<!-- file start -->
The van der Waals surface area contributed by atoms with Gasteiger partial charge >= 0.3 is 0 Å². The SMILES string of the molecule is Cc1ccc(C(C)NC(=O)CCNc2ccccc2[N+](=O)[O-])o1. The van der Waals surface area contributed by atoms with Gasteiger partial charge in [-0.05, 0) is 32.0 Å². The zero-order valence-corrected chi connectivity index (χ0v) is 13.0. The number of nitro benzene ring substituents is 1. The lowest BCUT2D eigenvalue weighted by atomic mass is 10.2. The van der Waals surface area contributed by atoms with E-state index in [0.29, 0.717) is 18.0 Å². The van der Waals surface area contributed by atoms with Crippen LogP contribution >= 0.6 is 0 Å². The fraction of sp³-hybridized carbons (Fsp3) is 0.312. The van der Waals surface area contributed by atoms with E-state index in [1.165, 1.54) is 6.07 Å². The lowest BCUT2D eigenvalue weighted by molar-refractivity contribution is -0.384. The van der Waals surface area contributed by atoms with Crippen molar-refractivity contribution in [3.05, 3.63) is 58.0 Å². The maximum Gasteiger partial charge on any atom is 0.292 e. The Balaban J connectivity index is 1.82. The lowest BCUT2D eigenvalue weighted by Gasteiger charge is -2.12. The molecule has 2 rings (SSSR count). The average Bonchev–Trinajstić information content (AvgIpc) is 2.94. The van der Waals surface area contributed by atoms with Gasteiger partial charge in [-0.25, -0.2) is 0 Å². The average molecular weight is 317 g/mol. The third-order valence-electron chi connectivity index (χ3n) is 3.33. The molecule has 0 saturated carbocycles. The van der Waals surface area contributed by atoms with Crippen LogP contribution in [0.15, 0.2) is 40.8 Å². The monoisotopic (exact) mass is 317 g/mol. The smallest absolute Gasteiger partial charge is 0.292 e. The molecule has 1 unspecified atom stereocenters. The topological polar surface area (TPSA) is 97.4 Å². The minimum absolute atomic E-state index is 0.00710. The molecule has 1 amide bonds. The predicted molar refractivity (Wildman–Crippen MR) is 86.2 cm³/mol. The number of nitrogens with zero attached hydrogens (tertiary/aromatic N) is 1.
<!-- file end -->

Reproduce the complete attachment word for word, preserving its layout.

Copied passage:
The van der Waals surface area contributed by atoms with Gasteiger partial charge >= 0.3 is 0 Å². The SMILES string of the molecule is Cc1ccc(C(C)NC(=O)CCNc2ccccc2[N+](=O)[O-])o1. The van der Waals surface area contributed by atoms with Gasteiger partial charge in [-0.05, 0) is 32.0 Å². The zero-order valence-corrected chi connectivity index (χ0v) is 13.0. The number of nitro benzene ring substituents is 1. The lowest BCUT2D eigenvalue weighted by atomic mass is 10.2. The van der Waals surface area contributed by atoms with E-state index in [0.29, 0.717) is 18.0 Å². The van der Waals surface area contributed by atoms with Crippen LogP contribution >= 0.6 is 0 Å². The fraction of sp³-hybridized carbons (Fsp3) is 0.312. The van der Waals surface area contributed by atoms with E-state index in [1.165, 1.54) is 6.07 Å². The lowest BCUT2D eigenvalue weighted by molar-refractivity contribution is -0.384. The van der Waals surface area contributed by atoms with Crippen molar-refractivity contribution in [3.05, 3.63) is 58.0 Å². The maximum Gasteiger partial charge on any atom is 0.292 e. The Balaban J connectivity index is 1.82. The lowest BCUT2D eigenvalue weighted by Gasteiger charge is -2.12. The molecule has 2 rings (SSSR count). The average Bonchev–Trinajstić information content (AvgIpc) is 2.94. The van der Waals surface area contributed by atoms with Gasteiger partial charge in [-0.25, -0.2) is 0 Å². The average molecular weight is 317 g/mol. The third-order valence-electron chi connectivity index (χ3n) is 3.33. The molecule has 0 saturated carbocycles. The van der Waals surface area contributed by atoms with Crippen LogP contribution in [0.15, 0.2) is 40.8 Å². The monoisotopic (exact) mass is 317 g/mol. The smallest absolute Gasteiger partial charge is 0.292 e. The molecule has 1 unspecified atom stereocenters. The topological polar surface area (TPSA) is 97.4 Å². The minimum absolute atomic E-state index is 0.00710. The molecule has 1 amide bonds. The predicted molar refractivity (Wildman–Crippen MR) is 86.2 cm³/mol. The number of nitrogens with zero attached hydrogens (tertiary/aromatic N) is 1.